Right now, P.J. Walker looks like your 2014 starting quarterback.
Not many people know this, but there was once a quarterback who won a Maxwell Award at Temple.
Now, after a nearly 40-year wait, there is a second.
“Hard to believe, Harry.”
That might be the way current Temple radio color guy Steve Joachim would tell the story to play-by-play guy Harry Donahue.
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Temple head coach Matt Rhule will be tweeting the announcement of each signee during the morning as their letters arrive.
To be part of the action, follow him on twitter @CoachMattRhule.
Rhule will discuss the 2013 recruiting class in a 3 p.m. media conference, which is not open to the public. TFF has not received an invite, so we’ll be watching the press conference LIVE on Owlsports.com before heading out to the TU basketball game.
Joachim was the Maxwell Award winner for the 1974 college football season, emblematic of the nation’s best college football player.
Signing on the dotted line heading a solid class today is the second Maxwell Award-winner in Temple history, an incoming freshman quarterback by the name of P.J. Walker.
Walker’s Maxwell came for being the New Jersey Player of the Year for unbeaten Elizabeth.
Walker doesn’t remind me as much of Joachim as he does former Temple quarterback Henry Burris. Watching the film at the top of this post I had a similar reaction when former Temple coach Ron Dickerson showed me film of Spiro (Okla.) High School quarterback Burris.
My gosh, I thought. Same throwing style, same motion, as Henry Burris.
Same deadly accuracy. Walker is a little better runner than Henry was, but Henry has three Canadian Football Most Valuable Player awards on his mantlepiece.
We’ll see how P.J. develops. He better get there fast since he’s the only QB on the 2014 depth chart.
Walker could be the MVP of this class, but so could Jim Cooper, Jr., the first All-American kicker ever signed by Temple. His dad, also Jim Cooper, once kicked a 38-yard field goal to help Temple beat West Virginia. Son, also from Mainland, N.J., holds the New Jersey record for career field goals.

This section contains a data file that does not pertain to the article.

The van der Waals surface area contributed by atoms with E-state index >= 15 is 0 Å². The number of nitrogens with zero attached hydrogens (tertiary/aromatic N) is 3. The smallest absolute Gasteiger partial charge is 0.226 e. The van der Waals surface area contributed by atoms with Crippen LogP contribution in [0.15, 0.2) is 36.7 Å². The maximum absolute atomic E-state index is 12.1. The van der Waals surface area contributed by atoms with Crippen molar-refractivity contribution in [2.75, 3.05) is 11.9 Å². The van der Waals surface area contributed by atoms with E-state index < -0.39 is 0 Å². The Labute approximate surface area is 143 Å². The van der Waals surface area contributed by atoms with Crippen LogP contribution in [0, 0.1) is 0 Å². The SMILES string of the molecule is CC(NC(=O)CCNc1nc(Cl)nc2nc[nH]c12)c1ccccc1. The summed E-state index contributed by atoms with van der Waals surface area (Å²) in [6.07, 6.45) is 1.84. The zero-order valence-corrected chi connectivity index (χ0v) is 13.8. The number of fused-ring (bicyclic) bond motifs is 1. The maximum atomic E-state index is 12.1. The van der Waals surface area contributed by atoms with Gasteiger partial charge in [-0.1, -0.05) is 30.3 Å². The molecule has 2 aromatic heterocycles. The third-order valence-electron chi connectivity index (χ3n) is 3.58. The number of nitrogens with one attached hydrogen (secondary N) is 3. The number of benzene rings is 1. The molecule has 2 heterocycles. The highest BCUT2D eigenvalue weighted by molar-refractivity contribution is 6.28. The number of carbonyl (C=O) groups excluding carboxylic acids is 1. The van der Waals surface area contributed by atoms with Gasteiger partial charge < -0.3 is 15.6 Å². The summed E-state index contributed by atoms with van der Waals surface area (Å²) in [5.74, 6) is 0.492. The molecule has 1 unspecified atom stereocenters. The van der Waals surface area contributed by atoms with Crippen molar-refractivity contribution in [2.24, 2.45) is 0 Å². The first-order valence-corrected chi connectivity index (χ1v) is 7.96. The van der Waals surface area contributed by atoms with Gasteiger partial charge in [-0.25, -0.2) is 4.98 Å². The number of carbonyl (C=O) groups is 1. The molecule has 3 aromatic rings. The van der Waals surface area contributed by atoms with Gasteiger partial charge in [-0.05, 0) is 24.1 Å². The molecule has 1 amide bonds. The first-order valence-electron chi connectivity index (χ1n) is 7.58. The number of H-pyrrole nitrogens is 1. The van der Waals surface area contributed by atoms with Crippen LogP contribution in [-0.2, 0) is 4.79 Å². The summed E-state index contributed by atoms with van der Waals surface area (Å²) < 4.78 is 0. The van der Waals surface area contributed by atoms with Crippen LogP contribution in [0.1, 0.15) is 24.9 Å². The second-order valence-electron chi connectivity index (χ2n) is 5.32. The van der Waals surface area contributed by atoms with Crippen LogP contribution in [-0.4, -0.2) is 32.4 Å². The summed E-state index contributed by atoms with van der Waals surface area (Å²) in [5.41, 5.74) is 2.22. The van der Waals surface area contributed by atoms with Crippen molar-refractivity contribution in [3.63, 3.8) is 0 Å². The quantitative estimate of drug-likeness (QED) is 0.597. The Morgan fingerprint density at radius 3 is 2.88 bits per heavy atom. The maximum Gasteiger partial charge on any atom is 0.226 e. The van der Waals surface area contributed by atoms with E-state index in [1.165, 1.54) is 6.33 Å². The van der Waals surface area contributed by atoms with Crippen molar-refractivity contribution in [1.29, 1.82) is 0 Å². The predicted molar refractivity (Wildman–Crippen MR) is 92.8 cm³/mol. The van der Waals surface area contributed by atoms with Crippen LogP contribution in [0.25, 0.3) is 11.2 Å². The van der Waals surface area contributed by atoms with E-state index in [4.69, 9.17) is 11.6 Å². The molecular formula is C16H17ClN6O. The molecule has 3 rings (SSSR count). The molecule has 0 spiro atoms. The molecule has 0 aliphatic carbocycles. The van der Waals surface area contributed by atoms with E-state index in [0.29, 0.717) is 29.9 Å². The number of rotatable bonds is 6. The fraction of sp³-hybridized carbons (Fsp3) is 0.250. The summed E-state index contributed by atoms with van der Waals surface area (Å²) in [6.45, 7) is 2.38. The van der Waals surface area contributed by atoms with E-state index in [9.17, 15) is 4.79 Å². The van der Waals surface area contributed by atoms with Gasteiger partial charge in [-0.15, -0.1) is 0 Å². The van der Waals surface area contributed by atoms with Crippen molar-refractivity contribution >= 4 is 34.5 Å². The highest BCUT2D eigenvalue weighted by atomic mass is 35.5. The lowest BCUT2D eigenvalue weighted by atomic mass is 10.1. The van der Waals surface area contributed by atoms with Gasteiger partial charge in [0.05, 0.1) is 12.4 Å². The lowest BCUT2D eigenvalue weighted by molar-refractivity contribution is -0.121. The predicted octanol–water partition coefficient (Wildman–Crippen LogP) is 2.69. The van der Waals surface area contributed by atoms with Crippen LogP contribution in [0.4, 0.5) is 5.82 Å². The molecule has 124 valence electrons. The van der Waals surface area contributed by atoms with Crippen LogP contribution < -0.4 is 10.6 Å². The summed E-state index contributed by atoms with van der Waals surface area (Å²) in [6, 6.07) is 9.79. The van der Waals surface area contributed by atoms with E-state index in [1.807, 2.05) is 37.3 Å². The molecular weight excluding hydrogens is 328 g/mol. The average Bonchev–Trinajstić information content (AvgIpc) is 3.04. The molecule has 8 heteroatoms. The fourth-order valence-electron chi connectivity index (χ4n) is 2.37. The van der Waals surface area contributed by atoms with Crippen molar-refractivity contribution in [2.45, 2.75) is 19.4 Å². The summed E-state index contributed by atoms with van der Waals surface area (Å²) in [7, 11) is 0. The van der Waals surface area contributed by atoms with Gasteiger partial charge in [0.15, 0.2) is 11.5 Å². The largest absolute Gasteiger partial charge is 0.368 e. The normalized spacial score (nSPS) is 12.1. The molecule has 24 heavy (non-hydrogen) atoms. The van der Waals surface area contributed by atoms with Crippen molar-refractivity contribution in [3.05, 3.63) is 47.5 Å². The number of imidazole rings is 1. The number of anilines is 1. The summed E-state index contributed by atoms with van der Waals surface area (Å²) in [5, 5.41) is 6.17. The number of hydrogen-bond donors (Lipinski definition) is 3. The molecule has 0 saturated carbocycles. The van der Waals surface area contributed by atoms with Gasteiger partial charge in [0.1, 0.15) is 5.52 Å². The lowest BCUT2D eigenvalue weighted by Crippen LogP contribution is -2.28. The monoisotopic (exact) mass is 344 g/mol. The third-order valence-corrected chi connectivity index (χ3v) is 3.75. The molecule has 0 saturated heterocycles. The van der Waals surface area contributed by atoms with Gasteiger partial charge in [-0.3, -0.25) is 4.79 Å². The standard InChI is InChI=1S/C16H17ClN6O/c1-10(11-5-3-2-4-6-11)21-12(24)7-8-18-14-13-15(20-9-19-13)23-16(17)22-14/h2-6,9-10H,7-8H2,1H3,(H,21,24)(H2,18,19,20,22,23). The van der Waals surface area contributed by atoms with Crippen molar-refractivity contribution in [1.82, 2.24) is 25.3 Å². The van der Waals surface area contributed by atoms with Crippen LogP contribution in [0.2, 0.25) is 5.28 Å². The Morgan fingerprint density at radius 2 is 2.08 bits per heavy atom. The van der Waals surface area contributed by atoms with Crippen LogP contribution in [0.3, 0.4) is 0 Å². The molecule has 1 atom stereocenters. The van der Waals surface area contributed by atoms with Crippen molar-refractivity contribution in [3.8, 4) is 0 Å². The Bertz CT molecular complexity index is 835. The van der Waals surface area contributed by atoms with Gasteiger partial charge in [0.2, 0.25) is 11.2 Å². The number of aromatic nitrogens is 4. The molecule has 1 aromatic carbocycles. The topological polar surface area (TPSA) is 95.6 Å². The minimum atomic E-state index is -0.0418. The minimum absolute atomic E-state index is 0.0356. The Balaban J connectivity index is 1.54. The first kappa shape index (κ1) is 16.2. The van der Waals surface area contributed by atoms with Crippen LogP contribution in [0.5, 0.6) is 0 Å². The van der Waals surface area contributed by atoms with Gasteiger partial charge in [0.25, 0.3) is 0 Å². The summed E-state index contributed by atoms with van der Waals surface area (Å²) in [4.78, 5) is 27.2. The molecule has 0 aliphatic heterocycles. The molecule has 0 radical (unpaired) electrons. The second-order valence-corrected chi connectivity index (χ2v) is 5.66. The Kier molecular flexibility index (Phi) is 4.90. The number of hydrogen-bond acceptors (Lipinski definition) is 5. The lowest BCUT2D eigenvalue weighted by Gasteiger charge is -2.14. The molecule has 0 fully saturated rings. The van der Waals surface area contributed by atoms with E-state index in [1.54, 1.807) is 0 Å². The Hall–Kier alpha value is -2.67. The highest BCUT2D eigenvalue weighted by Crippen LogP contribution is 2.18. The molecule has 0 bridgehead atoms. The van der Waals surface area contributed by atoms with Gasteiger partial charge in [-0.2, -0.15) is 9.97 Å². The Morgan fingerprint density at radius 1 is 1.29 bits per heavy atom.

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Speaking about beating West Virginia, another MVP from this class could be running back Zaire Williams, from Timber Creek, N.J. The 5-foot-11, 200-pounder with 4.49 40 speed gave a glimpse of his big-time ability while playing for Cherokee two years ago. He finished with 42 carries and 386 yards (and six touchdowns) in a game against Cherry Hill East. Maybe he’ll break Montel Harris’ single-game Owl record (351, seven touchdowns).
Williams could be the MVP of this class.
So could two-time state heavyweight wrestling champion Averee Robinson, who once had six sacks in one game for Susquehanna Township while playing every position along the defensive line.
|Shane Rafter (76) casts a rather large shadow.|
Robinson comes from good bloodlines. His brother is a former Owl, Adrian Robinson, now with the Steelers.
I once told Adrian’s dad, also Adrian, that the Owls were playing that Robinson out of position, that he should have been an outside linebacker but that they needed him as a “rush” end to get pressure on the quarterback. Both Adrians understood. Still, Arob was a natural OLB.
This Robinson won’t be playing out of position. He’s a natural nose tackle in a 3-4 AND a natural DT in a 4-3.
Since he is a state wrestling champion, maintaining gap leverage in a 3-4 should make him especially effective there.
Buddy Brown is one of the best linebackers in the state of New Jersey, so he could be MVP of this class or mabye it could be his Williamstown teammate Jullian Taylor, a transfer from Abington (Pa.). Camden Catholic middle linebacker Jarred Alwan so also highly rated, so it could be him as well.
Or it could be someone else, like Harrisburg’s Brian Carter or Meadville defensive back Artrel Foster or offensive linemen like Shane Rafter (Moorestown, N.J.) or one of the two Montour linemen, Tyler Haddock-Jones or Matt Barone.
I’ve got an idea.
Let’s wait until the Temple football banquet four years from now and decide then.
The fact that there are so many in this group in the discussion at this point only bodes well for the future of Temple football.
What’s that Steve Joachim said?
Hard to believe, Harry.
Complete analysis of the class, with photos, up by Thursday afternoon